The replication crisis, context sensitivity, and the Simpson’s (Paradox)

The Reproducibility Project: Psychology:

The Reproducibility Project: Psychology (OSC, 2015) was a huge effort by many different psychologists across the world to try and assess whether the effects of a selection of papers could be replicated. This was in response to the growing concern about the (lack of) reproducibility of many psychological findings with some high profile failed replications being reported (Hagger & Chatzisarantis, 2016 for ego-depletion and Ranehill, Dreber, Johannesson, Leiberg, Sul, & Weber, 2015 for power-posing). They reported that of the 100 replication attempts, only ~35 were successful. This provoked a strong reaction not only in the psychological literature but also in the popular press, with many news outlets reporting on it. read more

Notes on Paul Meehl’s “Philosophical Psychology Session” #03

These are the notes I made whilst watching the video recording of Paul Meehl’s philosophy of science lectures. This is the third episode (a list of all the videos can he found here). Please note that these posts are not designed to replace or be used instead of the actual videos (I highly recommend you watch them). They are to be read alongside to help you understand what was said. I also do not include everything that he said (just the main/most complex points).

Descriptive discourse: what is. read more

Brexit in graphs

This is a collection of graphs showing how people voted and other interesting statistics. Some you might not have seen and others you definitely will have. I’m not going to include every graph, especially the most common ones, as you will almost certainly have seen them. Please remember to take all the polls with a pinch of salt (only a small sample of people can be asked and it may not be representative, people may have given socially desirable answers, lied, etc.). If there are any graphs you feel I have missed, please comment below and I will add them. read more

Notes on Paul Meehl’s “Philosophical Psychology Session” #02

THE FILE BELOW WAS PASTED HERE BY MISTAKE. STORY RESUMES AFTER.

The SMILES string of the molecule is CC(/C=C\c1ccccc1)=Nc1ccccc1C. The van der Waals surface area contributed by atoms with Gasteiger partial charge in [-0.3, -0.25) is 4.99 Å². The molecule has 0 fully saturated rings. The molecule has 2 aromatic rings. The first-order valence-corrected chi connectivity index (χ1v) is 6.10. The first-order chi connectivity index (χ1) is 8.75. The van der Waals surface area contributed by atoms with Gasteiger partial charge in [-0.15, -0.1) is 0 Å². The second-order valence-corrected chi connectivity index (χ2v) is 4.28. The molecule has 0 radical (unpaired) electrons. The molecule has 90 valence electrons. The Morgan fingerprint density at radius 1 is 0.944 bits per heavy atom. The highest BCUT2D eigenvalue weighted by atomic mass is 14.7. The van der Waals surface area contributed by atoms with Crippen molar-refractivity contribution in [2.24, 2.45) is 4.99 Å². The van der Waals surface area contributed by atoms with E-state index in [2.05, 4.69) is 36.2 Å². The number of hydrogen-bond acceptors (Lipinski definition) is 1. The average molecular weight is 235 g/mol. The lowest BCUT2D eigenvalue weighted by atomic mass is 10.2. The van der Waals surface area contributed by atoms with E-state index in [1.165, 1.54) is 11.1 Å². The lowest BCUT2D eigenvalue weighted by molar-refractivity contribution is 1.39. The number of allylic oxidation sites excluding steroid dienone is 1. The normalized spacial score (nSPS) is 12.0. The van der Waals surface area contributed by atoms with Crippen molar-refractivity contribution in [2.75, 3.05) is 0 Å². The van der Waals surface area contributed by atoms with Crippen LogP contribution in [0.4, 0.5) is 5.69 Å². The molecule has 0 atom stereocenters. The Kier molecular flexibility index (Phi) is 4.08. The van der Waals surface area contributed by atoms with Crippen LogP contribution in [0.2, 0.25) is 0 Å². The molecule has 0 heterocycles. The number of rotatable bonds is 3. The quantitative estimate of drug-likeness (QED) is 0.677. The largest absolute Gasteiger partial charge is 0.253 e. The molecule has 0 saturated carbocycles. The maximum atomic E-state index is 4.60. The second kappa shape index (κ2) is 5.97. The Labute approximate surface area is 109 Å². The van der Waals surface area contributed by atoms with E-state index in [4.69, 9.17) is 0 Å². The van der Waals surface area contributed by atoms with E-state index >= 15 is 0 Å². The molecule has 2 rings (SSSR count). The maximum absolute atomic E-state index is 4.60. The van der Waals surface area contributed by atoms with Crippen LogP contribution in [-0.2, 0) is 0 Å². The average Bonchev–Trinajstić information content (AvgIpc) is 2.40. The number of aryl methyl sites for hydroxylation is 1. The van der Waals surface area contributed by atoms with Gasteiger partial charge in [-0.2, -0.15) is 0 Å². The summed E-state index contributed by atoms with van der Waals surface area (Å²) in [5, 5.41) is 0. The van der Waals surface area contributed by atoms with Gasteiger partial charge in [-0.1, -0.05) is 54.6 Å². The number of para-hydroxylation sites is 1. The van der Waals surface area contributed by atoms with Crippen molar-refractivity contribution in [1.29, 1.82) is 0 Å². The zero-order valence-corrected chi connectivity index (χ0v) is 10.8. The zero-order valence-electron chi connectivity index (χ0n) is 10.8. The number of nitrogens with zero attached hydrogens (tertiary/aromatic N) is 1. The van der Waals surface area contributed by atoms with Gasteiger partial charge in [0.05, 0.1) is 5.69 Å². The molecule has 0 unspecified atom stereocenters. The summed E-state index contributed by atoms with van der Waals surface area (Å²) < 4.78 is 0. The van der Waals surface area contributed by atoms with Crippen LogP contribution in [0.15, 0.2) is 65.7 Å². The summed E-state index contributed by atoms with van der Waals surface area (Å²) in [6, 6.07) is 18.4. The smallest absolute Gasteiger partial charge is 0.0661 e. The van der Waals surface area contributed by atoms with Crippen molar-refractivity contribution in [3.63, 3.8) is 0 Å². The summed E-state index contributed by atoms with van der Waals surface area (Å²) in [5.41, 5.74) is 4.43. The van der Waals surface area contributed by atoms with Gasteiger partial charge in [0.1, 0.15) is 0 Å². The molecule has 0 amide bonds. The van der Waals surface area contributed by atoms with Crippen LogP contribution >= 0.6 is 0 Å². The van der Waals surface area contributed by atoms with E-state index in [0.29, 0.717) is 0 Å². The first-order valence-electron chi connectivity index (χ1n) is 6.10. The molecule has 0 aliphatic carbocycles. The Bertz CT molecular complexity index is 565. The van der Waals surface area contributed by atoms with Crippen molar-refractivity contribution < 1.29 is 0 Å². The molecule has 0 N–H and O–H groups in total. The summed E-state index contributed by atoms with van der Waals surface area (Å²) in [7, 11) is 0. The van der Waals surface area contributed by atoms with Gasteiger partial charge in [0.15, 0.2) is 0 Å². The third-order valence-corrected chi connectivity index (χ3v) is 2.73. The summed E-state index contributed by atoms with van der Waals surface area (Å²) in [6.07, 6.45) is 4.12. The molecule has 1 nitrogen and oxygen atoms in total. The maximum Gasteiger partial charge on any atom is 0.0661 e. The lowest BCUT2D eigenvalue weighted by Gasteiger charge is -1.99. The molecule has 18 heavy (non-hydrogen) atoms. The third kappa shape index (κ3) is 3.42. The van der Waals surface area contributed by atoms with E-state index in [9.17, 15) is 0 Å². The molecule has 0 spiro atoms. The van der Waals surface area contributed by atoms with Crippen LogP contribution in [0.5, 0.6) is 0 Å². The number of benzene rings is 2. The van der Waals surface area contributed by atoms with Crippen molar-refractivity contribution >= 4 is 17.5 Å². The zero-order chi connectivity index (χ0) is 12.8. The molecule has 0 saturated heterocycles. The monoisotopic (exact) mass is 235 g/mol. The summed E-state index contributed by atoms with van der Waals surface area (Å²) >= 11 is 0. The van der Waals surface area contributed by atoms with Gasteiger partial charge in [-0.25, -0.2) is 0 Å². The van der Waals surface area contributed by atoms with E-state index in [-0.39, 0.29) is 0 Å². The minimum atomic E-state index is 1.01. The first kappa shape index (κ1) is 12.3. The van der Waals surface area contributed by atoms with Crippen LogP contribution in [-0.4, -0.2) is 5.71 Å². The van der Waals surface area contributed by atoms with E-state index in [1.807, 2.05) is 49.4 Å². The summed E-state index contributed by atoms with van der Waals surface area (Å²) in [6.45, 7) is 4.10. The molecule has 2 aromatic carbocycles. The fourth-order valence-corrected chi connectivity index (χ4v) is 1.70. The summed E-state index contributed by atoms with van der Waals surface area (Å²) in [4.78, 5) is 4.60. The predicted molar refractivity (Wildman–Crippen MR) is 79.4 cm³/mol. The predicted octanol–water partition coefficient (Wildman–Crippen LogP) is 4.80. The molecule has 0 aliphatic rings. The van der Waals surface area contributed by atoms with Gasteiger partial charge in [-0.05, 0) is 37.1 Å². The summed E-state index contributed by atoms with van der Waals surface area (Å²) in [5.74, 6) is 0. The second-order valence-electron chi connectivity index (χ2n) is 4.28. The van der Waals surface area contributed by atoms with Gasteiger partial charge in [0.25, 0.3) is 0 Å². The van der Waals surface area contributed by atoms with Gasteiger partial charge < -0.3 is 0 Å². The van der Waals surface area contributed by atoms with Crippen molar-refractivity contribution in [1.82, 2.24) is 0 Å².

These are the notes I made whilst watching the video recording of Paul Meehl’s philosophy of science lectures. This is the second episode (a list of all the videos can he found here). Please note that these posts are not designed to replace or be used instead of the actual videos (I highly recommend you watch them). They are to be read alongside to help you understand what was said. I also do not include everything that he said (just the main/most complex points).

Popper did not accept the verifiable criterion of meaning. Popper never said falsifiability was a criterion of meaning. read more

Notes on Paul Meehl’s “Philosophical Psychology Session” #01

These are the notes I made whilst watching the video recording of Paul Meehl’s philosophy of science lectures. This is the first episode (a list of all the videos can be found here). Please note that these posts are not designed to replace or be used instead of the actual videos (I highly recommend you watch them). They are to be read alongside to help you understand what was said. I also do not include everything that was discussed (just the main/most complex points).

  • Power of hard sciences doesn’t come from operational verbal definitions but from the tools of measurements & the mathematics.
  • A subset of the concepts must be operationally defined otherwise it doesn’t connect with the facts.
  • Methodological remarks= remark in the meta language (statements that occur in science and the relations between them, properties of statements and between statements, relations between beliefs and evidence e.g. true, false, rational, unknown, confirmed by data, fallacious, deducible, valid, probable) rather than object language (language that speaks about subject matter e.g. protons, libido, atom, g, reinforce),
  • Hans Reichenbach was wrong about induction
  • Pure observations are infected by theory (FALSE for psychology). If protocol you record is infected by theory, bad scientist e.g. Choosing to look at 1 thing rather than another just because of a theory OR falsifying data just to fit your theory.
  • Watson’s theory that learning took place in muscles (from proprioception feedback) was falsified by rats being able to negotiate a maze almost as quickly after having neural pathway that controlled proprioception feedback severed or when the maze was flooded.
  • Operationalism (we only know a concept if we can measure it & all necessary steps for demonstrating meaning or truth must be specified) sparked psychologies’ obsession with operationalising our terms (even though the harder sciences we are trying to emulate are not as rigorous with it) but Carnap suggests it is folly.
  • Logical positivism- taking things that could not be doubted by any sane person and building up from there a justification for science, and with the math and logic on top of the protocols you “coerce them” into believing in science. Urge for certainty.
  • Analyse science and rationally reconstruct (justify) it, show why a rational person should believe in science. Negative aim: liquidation of metaphysics (by creating meaning criterion).